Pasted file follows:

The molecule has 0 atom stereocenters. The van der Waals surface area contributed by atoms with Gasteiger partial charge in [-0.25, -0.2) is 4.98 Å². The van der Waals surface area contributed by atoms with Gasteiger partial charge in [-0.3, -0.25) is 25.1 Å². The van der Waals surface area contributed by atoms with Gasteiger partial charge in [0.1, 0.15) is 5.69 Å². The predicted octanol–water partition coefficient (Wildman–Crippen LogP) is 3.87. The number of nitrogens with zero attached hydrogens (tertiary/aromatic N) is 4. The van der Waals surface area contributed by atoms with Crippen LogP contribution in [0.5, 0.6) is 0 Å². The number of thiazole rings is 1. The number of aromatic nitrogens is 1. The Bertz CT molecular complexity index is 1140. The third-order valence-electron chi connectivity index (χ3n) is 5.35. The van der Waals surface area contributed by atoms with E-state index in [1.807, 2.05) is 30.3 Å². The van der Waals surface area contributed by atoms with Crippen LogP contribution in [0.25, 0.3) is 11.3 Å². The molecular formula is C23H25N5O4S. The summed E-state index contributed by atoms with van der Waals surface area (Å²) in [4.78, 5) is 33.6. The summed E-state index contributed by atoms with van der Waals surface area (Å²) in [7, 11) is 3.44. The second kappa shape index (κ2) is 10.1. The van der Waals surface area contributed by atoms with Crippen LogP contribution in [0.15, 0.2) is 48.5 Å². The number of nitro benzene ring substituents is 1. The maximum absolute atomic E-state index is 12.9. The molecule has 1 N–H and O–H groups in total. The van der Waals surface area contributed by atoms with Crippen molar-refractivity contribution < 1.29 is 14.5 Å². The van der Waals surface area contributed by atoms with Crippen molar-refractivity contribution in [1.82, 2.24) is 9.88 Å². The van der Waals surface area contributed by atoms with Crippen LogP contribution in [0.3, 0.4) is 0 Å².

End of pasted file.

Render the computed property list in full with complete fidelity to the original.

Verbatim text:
The molecule has 0 atom stereocenters. The van der Waals surface area contributed by atoms with Gasteiger partial charge in [-0.25, -0.2) is 4.98 Å². The van der Waals surface area contributed by atoms with Gasteiger partial charge in [-0.3, -0.25) is 25.1 Å². The van der Waals surface area contributed by atoms with Gasteiger partial charge in [0.1, 0.15) is 5.69 Å². The predicted octanol–water partition coefficient (Wildman–Crippen LogP) is 3.87. The number of nitrogens with zero attached hydrogens (tertiary/aromatic N) is 4. The van der Waals surface area contributed by atoms with Crippen LogP contribution in [0.5, 0.6) is 0 Å². The number of thiazole rings is 1. The number of aromatic nitrogens is 1. The Bertz CT molecular complexity index is 1140. The third-order valence-electron chi connectivity index (χ3n) is 5.35. The van der Waals surface area contributed by atoms with E-state index in [1.807, 2.05) is 30.3 Å². The van der Waals surface area contributed by atoms with Crippen LogP contribution in [0.25, 0.3) is 11.3 Å². The molecular formula is C23H25N5O4S. The summed E-state index contributed by atoms with van der Waals surface area (Å²) in [4.78, 5) is 33.6. The summed E-state index contributed by atoms with van der Waals surface area (Å²) in [7, 11) is 3.44. The second kappa shape index (κ2) is 10.1. The van der Waals surface area contributed by atoms with Crippen LogP contribution in [0.15, 0.2) is 48.5 Å². The number of nitro benzene ring substituents is 1. The maximum absolute atomic E-state index is 12.9. The molecule has 1 N–H and O–H groups in total. The van der Waals surface area contributed by atoms with Crippen molar-refractivity contribution < 1.29 is 14.5 Å². The van der Waals surface area contributed by atoms with Crippen molar-refractivity contribution in [1.82, 2.24) is 9.88 Å². The van der Waals surface area contributed by atoms with Crippen LogP contribution in [0.3, 0.4) is 0 Å².